(607g) Synthesis and Characterization of a Novel Protac Containing a ?-Hairpin Sequence Motif to Selectively Knockdown Tau Protein
AIChE Annual Meeting
2019 AIChE Annual Meeting
Food, Pharmaceutical & Bioengineering Division
Wednesday, November 13, 2019 - 5:04pm to 5:22pm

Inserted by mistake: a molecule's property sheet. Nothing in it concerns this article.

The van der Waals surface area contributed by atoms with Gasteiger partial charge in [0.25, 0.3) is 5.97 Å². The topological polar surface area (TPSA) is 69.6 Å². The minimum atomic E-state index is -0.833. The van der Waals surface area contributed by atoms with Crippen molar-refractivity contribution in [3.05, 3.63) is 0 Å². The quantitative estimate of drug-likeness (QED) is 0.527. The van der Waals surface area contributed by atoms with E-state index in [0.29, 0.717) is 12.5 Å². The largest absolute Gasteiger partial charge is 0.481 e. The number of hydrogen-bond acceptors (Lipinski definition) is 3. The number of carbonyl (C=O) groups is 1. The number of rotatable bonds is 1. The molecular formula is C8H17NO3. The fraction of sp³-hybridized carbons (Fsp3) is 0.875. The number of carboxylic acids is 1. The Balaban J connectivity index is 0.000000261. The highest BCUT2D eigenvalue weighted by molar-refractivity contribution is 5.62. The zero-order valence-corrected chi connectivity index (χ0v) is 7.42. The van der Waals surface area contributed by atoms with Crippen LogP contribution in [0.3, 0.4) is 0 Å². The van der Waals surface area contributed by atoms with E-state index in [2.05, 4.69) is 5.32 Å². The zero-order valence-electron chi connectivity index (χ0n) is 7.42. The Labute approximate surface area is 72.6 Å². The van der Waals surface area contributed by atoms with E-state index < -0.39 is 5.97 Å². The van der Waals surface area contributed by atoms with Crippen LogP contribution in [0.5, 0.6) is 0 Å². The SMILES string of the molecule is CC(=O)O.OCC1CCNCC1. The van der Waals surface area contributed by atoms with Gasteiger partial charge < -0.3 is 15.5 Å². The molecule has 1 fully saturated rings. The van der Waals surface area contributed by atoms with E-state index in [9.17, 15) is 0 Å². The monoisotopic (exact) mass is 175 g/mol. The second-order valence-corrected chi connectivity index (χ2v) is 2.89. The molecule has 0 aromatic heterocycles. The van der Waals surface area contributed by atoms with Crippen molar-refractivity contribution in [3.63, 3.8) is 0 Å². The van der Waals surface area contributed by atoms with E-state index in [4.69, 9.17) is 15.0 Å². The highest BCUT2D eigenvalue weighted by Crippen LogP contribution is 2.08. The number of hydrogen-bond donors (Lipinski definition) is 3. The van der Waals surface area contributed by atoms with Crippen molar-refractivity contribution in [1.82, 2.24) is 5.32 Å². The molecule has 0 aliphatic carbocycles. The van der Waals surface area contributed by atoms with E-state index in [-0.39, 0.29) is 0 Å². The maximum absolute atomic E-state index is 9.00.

Proteolysis targeting chimeras (PROTACs) have emerged as a new class of peptide-based therapeutics that utilize the ubiquitin-proteasome system (UPS) to selectively degrade a target protein. PROTACs function by harnessing the naturally occurring ubiquitylation machinery to facilitate proteasomal degradation of âundruggableâ targets as an alternative approach to inhibiting an active site. Traditional protein ubiquitylation relies on an E3 ubiquitin ligase recognizing and binding to a specific sequence of amino acids on a target protein called a degron followed by transfer of the polyubiquitin cargo to a proximal lysine residue. The majority of PROTACs contain three essential components: (i) the degron, (ii) a cell penetrating peptide (to facilitate uptake into intact cells), and (iii) a binding motif for a target protein to facilitate its ubiquitylation and degradation. While PROTACs have been shown to successfully degraded numerous targets, many have been found to exhibit low cell permeability and high protease susceptibility resulting in the need for very high concentration to achieve the desired knockdown of a target protein. Previous work from our group has established a library of peptides containing a Î²-hairpin sequence motif that functions as both a degron and a cell penetrating peptide resulting in their rapid intracellular ubiquitylation in intact cells. Degradation studies further demonstrated that these peptides are long-lived under cytosolic conditions with a measured half-life of 420 minutes compared to unstructured CPPs, which exhibited a half-life of 10 minutes. Two members of this library RWRWR (RWRVpGRWIRQ) and OWRWR (OWRVpGRWIRQ) were rapidly internalized into cells, reaching a statistically significant permeability efficiency within 20 minutes. The goal of this study was to synthesize and test a novel class of Î²-hairpin-containing PROTACs that will exhibit greater stability and uptake in intact cells. The degradation of Tau protein was selected to characterize the performance of the novel PROTACs by comparing peptides with the Î²-hairpin motif to a previously published PROTAC using a degron from HIF-1Î± and a D-chirality octo-arginine CPP. The Tau protein is involved in Alzheimerâs disease and has been shown to be susceptible to PROTAC-based degradation. Using the same binding sequence for Tau, a library of novel PROTACs were synthesized incorporating either OWRWR or RWRWR and the location of the Î²-hairpin sequences was investigated by conjugating the peptide on the N- or C-terminus of the Tau binding sequence to determine the effect of position on protein degradation. We also investigated the necessity of adding a linker between the Î²-hairpin and the Tau binding region to determine if any steric issues existed. PROTAC stability was determined using a degradation assay and uptake was quantified by fluorometry. Western blotting was used to confirm knockdown of Tau in both time- and concentration-dependent studies. The results indicate that the PROTACs containing the RWRWR sequence exhibited significant degradation of Tau compared to those with the OWRWR sequence suggesting that OWRWR-based PROTACS were self-ubiquitylating. PROTACs containing the Î²-hairpin sequence motif had higher stability and greater uptake, suggesting their potential as a new toolkit to be incorporated into future PROTACs with the potential for enhanced performance and lifetime in cells leading to a greater degree of knockdown in target proteins.